Log_sum_exp(matrix) by column or by row

Is it possible to compute log_sum_exp(matrix) and get a column (so just apply the operation on each element in every row) or get a row (so apply the operation on each element in every column)? I am trying to speed up the forward algorithm in a hidden Markov model longitudinal problem. But right now it loops thru each person, each period and all the possible states. It is quite slow. I want to see if I can increase the speed if I can do this log_sum_exp operation for every person together in a vectorized manner.

This is the code that I am running. The forward-algorithm part under the model{} is looping every person (I), every period (T), and every state (S). I want to vectorize that portion of the code. The sticking point is the use of log_sum_exp. Thank you.

data {
  int<lower=1> S; // num states
  int<lower=1> I; // num customers
  int<lower=1> T; // num calibration periods
  int<lower=0> Y[I,T]; // observed behavior
  int<lower=1> K; // Binomial number trials

parameters {
  matrix[S*(S-1), I] z; // indep normals for transition prob.
  cholesky_factor_corr[S*(S-1)] L_Omega; // cholesky corr. for transition prob.
  row_vector[S*(S-1)] mu_theta; // mean of unconstrained transition prob.
  vector<lower=0,upper=pi()/2>[S*(S-1)] tau_unif; // scaled variance of transition prob.
  simplex[S+1] mu_unif_phi; // transformed state dependent prob.
  simplex[S] ppi; // initial prob.

transformed parameters{
  matrix[I,S*(S-1)] theta; // individual transition parameters
  vector<lower=0>[S*(S-1)] tau; // variance of transition prob.
  matrix[S,S] log_Q[I]; // log transition prob.

  for (s in 1:S*(S-1))
    tau[s] = 2.5 * tan(tau_unif[s]);
  theta = rep_matrix(mu_theta,I) + (diag_pre_multiply(tau,L_Omega) * z)';  // heterogenity for transition prob.
  for (i in 1:I){
    for (k in 1:S){
      row_vector[S-1] ttheta;
      ttheta = theta[i,((S-1)*(k-1)+1):((S-1)*k)];
      // add the zero at the end, so vector is size S,
      // and compute softmax (multinomial logistic link)

model {
  to_vector(z) ~ normal(0, 1);
  L_Omega ~ lkj_corr_cholesky(2);
  mu_theta ~ normal(0, 2);
    vector[S] mu_phi = head(cumulative_sum(mu_unif_phi),S);
    // Forward algorithm
    for (i in 1:I){
      real acc[S];
      real gamma[T,S];
      for (k in 1:S)
        gamma[1,k] = log(ppi[k])+ binomial_lpmf(Y[i,1]|K,mu_phi[k]);
      for (t in 2:T) {
        for (k in 1:S) {
          for (j in 1:S){
            acc[j] = gamma[t-1,j] + log_Q[i,j,k] + binomial_lpmf(Y[i,t]|K,mu_phi[k]) ;
          gamma[t,k] = log_sum_exp(acc);
      target +=log_sum_exp(gamma[T]);
1 Like

I’m not exactly sure if you can do a whole matrix, but I think there’s a way to speed up at least part of your forward algorithm implementation. Here’s an example in Stan of an HMM with gamma state-dependent distributions:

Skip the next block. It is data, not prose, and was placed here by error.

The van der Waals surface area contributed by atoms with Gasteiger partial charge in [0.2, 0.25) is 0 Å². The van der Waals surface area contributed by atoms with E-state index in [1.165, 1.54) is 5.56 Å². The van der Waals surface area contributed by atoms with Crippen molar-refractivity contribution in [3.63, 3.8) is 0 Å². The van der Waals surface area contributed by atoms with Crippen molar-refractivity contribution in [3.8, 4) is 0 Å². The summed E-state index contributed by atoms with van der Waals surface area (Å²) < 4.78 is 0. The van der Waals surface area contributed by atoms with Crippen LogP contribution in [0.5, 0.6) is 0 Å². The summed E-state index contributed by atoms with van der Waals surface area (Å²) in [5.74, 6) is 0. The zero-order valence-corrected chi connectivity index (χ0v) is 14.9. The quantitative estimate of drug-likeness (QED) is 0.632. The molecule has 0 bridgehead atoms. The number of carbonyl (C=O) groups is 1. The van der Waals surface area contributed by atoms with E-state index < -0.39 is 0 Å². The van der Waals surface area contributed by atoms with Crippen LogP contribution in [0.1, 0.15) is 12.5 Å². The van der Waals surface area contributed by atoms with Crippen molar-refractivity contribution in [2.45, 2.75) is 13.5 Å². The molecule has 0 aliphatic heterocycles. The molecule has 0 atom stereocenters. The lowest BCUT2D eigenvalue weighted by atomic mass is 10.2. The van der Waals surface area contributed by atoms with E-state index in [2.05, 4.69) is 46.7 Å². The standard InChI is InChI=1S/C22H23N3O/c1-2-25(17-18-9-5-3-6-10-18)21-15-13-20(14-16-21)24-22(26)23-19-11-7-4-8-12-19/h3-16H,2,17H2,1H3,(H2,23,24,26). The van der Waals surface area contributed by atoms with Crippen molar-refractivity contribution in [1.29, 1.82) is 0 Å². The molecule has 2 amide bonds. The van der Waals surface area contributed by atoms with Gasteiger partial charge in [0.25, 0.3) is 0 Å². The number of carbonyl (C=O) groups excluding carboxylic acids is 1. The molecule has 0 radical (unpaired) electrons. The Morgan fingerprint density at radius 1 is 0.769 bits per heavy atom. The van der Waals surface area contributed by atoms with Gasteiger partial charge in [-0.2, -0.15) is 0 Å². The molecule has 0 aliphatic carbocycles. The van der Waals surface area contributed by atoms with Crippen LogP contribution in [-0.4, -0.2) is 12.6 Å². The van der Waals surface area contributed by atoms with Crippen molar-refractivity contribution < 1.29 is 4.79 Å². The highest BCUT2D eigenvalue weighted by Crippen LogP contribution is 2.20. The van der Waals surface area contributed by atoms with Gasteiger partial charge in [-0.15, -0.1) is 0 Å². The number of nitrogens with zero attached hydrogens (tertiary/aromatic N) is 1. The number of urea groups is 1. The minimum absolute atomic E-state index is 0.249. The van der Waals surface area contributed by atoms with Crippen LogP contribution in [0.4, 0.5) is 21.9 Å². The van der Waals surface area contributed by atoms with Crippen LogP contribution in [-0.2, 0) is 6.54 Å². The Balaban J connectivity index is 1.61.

data {
   int<lower=0> T; // length of the time series
   vector[T] steps; // step lengths
   int<lower=1> N; // number of states

parameters {
   positive_ordered[N] mu; // mean of gamma - ordered
   vector<lower=0>[N] sigma; // SD of gamma
   simplex[N] gamma[N];

transformed parameters {
   vector<lower=0>[N] shape;
   vector<lower=0>[N] rate;

   // transform mean and SD to shape and rate
   for(n in 1:N)
       shape[n] = mu[n]*mu[n]/(sigma[n]*sigma[n]);
   for(n in 1:N)
       rate[n] = mu[n]/(sigma[n]*sigma[n]);

model {
   vector[N] logp;
   vector[N] logptemp;
   matrix[N,N] log_gamma_tr;
   // priors
   mu[1] ~ normal(1, 1);
   mu[2] ~ normal(5, 1);
   sigma ~ student_t(3, 0, 1);

   // transpose
   for(i in 1:N)
       for(j in 1:N)
           log_gamma_tr[j,i] = log(gamma[i,j]);

   for(i in 1:N)
     logp = rep_vector(-log(N), N) + gamma_lpdf(steps[t] | shape[n], rate[n]);
   // likelihood computation
   for (t in 2:T) {
     for (n in 1:N) {
         logptemp[n] = log_sum_exp(to_vector(log_gamma_tr[n]) + logp) + 
                                   gamma_lpdf(steps[t] | shape[n], rate[n]);   
    logp = logptemp;
 target += log_sum_exp(logp);

In the likelihood computation, you can use the log_sum_exp to perform operations by row. Hope that speeds it up a bit.


You can also use the ’ operator to transpose the matrix. However log_sum_exp will work with vectors (columns) and row_vectors. So you just give it whichever you need to sum.


I am trying to apply log_sum_exp to a matrix but my goal is to perform the actual computation by row or by column of that matrix, and then get the corresponding vector or row_vector as the result.

log_sum_exp returns a real, so it will sum an entire matrix. So you need to break it down with a for-loop I think.
f it was me, I would write as a function. Something like…

  vector matrix_logsumexp(matrix Mat) {
    int NR = rows(Mat);
    vector[NR] res;
    for (i in 1:NR) {
      res[i] = log_sum_exp(Mat[i,]);      
    return res;
  }  //matrix_logsumexp

Then you can expose the function and test it in R to make sure it is doing what you think it should (useful for us non-experts with complex functions). Is this what you were thinking of?